It’s Sherrill vs. Webber for Rodney’s 11th District seat

Mikie Sherrill works phones at Morristown Democratic HQ on Primary Day, June 5, 2018. Photo by Kevin Coughlin
Mikie Sherrill works phones at Morristown Democratic HQ on Primary Day, June 5, 2018. Photo by Kevin Coughlin
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By Marion Filler

Mikie Sherrill won Tuesday’s Democratic primary by a landslide. But her November race against GOP primary winner Jay Webber won’t be so easy, she told supporters at her victory party in Verona.

“This will be an extremely tough fight for us. Make no mistake, we need to be tough, we need to be focused, we need to be committed, and I know we can do it,” said the former Navy helicopter pilot and federal prosecutor.

In a contest already getting national attention, Sherrill will try to flip the 11th District seat held for 22 years by Republican Rodney Frelinguysen. The Congressman, who chairs the powerful House Appropriations Committee, is retiring.

Video: Mikie Sherrill in Morristown, Primary Day 2018

Sherrill got about 77 percent of the primary vote, easily defeating challengers Tamara Harris, Morristown resident Mitchell Cobert, Mark Washburne and Alison Heslin.

Webber, a conservative state Asemblyman from Morris Plains, got about 40 percent of the Republican vote, beating  Peter DeNeufville by about 9 points.  Antony Ghee, Patrick Allocco and Martin Hewitt rounded out the field.

Assembylman Jay Webber (R-26th Dist.) at the Morris Plains 2018 Memorial Weekend Parade. Photo by Kevin Coughlin
Assembylman Jay Webber (R-26th Dist.) at the Morris Plains 2018 Memorial Weekend Parade. Photo by Kevin Coughlin

Voters should have no trouble differentiating the candidates’ positions.

A supporter of President Trump, Webber earned his conservative bona fides by opposing the Paris Climate Accord, voting against limiting ammunition magazines to 10 rounds, opposing Medicaid coverage for family planning, and voting no to equal pay and employment discrimination bills.

“We know our quality of life is at stake in the 11th Congressional District,” Sherrill told the crowd at the Ridgefield Regency, where music blared and noise mounted before she and her husband and four children were introduced.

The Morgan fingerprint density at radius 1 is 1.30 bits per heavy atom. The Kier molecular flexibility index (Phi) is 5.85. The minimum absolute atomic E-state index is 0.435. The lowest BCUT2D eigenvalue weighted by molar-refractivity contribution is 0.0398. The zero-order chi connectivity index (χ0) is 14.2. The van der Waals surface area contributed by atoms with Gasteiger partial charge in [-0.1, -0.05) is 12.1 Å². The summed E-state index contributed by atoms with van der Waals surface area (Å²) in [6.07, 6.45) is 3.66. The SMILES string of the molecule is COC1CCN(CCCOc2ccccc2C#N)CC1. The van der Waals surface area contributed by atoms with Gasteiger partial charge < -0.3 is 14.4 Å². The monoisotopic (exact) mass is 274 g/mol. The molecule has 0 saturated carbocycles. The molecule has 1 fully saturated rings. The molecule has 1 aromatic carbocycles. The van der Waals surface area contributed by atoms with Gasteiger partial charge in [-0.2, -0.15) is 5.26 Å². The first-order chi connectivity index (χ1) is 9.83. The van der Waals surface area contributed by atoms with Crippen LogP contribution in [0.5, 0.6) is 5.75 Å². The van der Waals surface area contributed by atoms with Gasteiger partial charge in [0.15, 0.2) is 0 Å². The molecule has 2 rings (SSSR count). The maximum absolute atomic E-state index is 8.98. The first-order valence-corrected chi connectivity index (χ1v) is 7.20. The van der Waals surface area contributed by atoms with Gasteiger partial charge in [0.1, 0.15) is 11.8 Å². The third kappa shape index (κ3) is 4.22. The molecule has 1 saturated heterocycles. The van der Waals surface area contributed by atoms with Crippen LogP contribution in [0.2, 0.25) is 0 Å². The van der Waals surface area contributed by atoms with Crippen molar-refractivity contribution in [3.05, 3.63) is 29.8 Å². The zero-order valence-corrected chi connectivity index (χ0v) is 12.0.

NJ First Lady Tammy Murphy, left, and Democratic Congressional candidate Mikie Sherrill at Sherill's victory celebration, June 5, 2018. Photo by Marion Filler
NJ First Lady Tammy Murphy, left, and Democratic Congressional candidate Mikie Sherrill at Sherill’s victory celebration, June 5, 2018. Photo by Marion Filler

“Under the current leadership in Congress our families and our communities have faced rising healthcare premiums, a tax increase that singles out New Jersey’s middle-class families in particular, and unmet infrastructure needs that threaten our region’s economic future,” said the Montclair resident.

“We must send new leadership to Congress in order to find common sense solutions that put our kids and our future first.”

Sherrill’s parents and siblings were there, and so were state Democratic Chairman John Curry, New Jersey First Lady Tammy Murphy and Essex County Executive Leroy Jones.

Curry hailed Sherrill’s victory as the “first step towards changing not only New Jersey, but this country.”

Crowd in Verona for Mikie Sherrill's primary victory party, June 5, 2018. Photo by Marion Filler
Crowd in Verona for Mikie Sherrill’s primary victory party, June 5, 2018. Photo by Marion Filler

From Sherrill’s kitchen table in May 2017, her campaign has grown exponentially. She has appeared on the cover of Time Magazine and garnered endorsements by the New York Times, Joe Biden, Emily’s List, Chatham Moms for Change, and others. Democratic chairpersons from Morris, Essex, Sussex and Passaic counties also back her.

Her early start allowed time to develop a grassroots network, which helped raise about 20 percent of the $1.2 million she amassed in 2017. Sherrill’s staff estimates she will need to raise $6- or $7 million more to compete effectively this fall.

“I am so proud to say that we are ready to flip this seat and turn this District Blue,” Sherrill said. 

MORE ELECTION 2018 COVERAGE

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2 COMMENTS

  1. “We know our quality of life is at stake in the 11th Congressional District,” Sherrill told the crowd.

    Has she moved into the District? Why is this never brought up?

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